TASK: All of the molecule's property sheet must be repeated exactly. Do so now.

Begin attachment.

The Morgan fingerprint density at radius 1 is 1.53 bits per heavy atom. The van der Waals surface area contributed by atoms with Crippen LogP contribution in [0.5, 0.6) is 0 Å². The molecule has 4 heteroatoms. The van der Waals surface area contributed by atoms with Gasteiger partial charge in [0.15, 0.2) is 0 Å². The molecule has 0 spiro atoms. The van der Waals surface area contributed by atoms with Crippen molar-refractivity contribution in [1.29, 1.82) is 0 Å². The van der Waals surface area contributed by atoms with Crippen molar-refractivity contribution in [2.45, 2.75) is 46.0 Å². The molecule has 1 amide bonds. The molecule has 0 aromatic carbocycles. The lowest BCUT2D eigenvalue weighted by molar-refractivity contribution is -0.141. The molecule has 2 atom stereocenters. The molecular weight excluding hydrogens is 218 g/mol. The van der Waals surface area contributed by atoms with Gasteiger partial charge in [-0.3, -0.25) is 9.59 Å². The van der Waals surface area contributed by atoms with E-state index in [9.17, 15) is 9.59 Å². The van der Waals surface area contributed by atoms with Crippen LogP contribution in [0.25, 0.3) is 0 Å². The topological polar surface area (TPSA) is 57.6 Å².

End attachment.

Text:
The Morgan fingerprint density at radius 1 is 1.53 bits per heavy atom. The van der Waals surface area contributed by atoms with Crippen LogP contribution in [0.5, 0.6) is 0 Å². The molecule has 4 heteroatoms. The van der Waals surface area contributed by atoms with Gasteiger partial charge in [0.15, 0.2) is 0 Å². The molecule has 0 spiro atoms. The van der Waals surface area contributed by atoms with Crippen molar-refractivity contribution in [1.29, 1.82) is 0 Å². The van der Waals surface area contributed by atoms with Crippen molar-refractivity contribution in [2.45, 2.75) is 46.0 Å². The molecule has 1 amide bonds. The molecule has 0 aromatic carbocycles. The lowest BCUT2D eigenvalue weighted by molar-refractivity contribution is -0.141. The molecule has 2 atom stereocenters. The molecular weight excluding hydrogens is 218 g/mol. The van der Waals surface area contributed by atoms with Gasteiger partial charge in [-0.3, -0.25) is 9.59 Å². The van der Waals surface area contributed by atoms with E-state index in [9.17, 15) is 9.59 Å². The van der Waals surface area contributed by atoms with Crippen LogP contribution in [0.25, 0.3) is 0 Å². The topological polar surface area (TPSA) is 57.6 Å².